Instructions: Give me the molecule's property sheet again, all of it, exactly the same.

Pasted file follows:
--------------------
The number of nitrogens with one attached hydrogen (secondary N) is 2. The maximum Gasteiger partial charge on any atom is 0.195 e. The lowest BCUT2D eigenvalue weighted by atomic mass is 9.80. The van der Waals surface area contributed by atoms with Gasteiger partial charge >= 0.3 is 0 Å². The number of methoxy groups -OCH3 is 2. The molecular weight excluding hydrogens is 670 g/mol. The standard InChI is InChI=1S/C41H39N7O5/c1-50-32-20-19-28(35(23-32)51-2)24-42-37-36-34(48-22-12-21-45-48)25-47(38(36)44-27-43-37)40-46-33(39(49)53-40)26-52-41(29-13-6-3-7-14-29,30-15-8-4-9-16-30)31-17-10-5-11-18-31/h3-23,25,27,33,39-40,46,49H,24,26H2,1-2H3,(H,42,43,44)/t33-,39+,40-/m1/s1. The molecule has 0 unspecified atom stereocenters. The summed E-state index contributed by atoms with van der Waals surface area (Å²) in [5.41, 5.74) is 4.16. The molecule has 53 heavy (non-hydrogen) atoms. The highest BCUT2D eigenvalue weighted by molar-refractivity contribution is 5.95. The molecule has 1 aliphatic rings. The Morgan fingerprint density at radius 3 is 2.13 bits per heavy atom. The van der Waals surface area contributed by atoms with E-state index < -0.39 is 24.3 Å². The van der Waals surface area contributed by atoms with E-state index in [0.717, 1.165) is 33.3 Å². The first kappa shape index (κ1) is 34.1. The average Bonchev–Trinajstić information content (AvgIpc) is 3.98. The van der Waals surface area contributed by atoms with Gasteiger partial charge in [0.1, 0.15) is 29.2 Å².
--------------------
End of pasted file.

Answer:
The number of nitrogens with one attached hydrogen (secondary N) is 2. The maximum Gasteiger partial charge on any atom is 0.195 e. The lowest BCUT2D eigenvalue weighted by atomic mass is 9.80. The van der Waals surface area contributed by atoms with Gasteiger partial charge >= 0.3 is 0 Å². The number of methoxy groups -OCH3 is 2. The molecular weight excluding hydrogens is 670 g/mol. The standard InChI is InChI=1S/C41H39N7O5/c1-50-32-20-19-28(35(23-32)51-2)24-42-37-36-34(48-22-12-21-45-48)25-47(38(36)44-27-43-37)40-46-33(39(49)53-40)26-52-41(29-13-6-3-7-14-29,30-15-8-4-9-16-30)31-17-10-5-11-18-31/h3-23,25,27,33,39-40,46,49H,24,26H2,1-2H3,(H,42,43,44)/t33-,39+,40-/m1/s1. The molecule has 0 unspecified atom stereocenters. The summed E-state index contributed by atoms with van der Waals surface area (Å²) in [5.41, 5.74) is 4.16. The molecule has 53 heavy (non-hydrogen) atoms. The highest BCUT2D eigenvalue weighted by molar-refractivity contribution is 5.95. The molecule has 1 aliphatic rings. The Morgan fingerprint density at radius 3 is 2.13 bits per heavy atom. The van der Waals surface area contributed by atoms with E-state index < -0.39 is 24.3 Å². The van der Waals surface area contributed by atoms with E-state index in [0.717, 1.165) is 33.3 Å². The first kappa shape index (κ1) is 34.1. The average Bonchev–Trinajstić information content (AvgIpc) is 3.98. The van der Waals surface area contributed by atoms with Gasteiger partial charge in [0.1, 0.15) is 29.2 Å².